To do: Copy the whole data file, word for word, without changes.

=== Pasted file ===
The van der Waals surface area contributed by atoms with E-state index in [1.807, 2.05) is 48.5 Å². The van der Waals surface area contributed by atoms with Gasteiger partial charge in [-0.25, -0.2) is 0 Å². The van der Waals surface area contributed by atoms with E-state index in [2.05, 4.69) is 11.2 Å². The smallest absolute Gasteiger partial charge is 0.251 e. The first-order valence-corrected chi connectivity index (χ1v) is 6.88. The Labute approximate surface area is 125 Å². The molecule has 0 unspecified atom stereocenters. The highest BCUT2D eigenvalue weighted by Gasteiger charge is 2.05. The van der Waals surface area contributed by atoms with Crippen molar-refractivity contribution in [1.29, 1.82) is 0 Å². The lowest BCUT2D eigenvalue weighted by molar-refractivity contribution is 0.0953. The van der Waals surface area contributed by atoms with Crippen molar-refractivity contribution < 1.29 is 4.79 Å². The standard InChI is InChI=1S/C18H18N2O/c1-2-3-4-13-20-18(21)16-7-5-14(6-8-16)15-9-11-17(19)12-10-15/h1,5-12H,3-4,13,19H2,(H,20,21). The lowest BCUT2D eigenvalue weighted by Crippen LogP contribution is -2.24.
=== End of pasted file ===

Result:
The van der Waals surface area contributed by atoms with E-state index in [1.807, 2.05) is 48.5 Å². The van der Waals surface area contributed by atoms with Gasteiger partial charge in [-0.25, -0.2) is 0 Å². The van der Waals surface area contributed by atoms with E-state index in [2.05, 4.69) is 11.2 Å². The smallest absolute Gasteiger partial charge is 0.251 e. The first-order valence-corrected chi connectivity index (χ1v) is 6.88. The Labute approximate surface area is 125 Å². The molecule has 0 unspecified atom stereocenters. The highest BCUT2D eigenvalue weighted by Gasteiger charge is 2.05. The van der Waals surface area contributed by atoms with Crippen molar-refractivity contribution in [1.29, 1.82) is 0 Å². The lowest BCUT2D eigenvalue weighted by molar-refractivity contribution is 0.0953. The van der Waals surface area contributed by atoms with Crippen molar-refractivity contribution < 1.29 is 4.79 Å². The standard InChI is InChI=1S/C18H18N2O/c1-2-3-4-13-20-18(21)16-7-5-14(6-8-16)15-9-11-17(19)12-10-15/h1,5-12H,3-4,13,19H2,(H,20,21). The lowest BCUT2D eigenvalue weighted by Crippen LogP contribution is -2.24.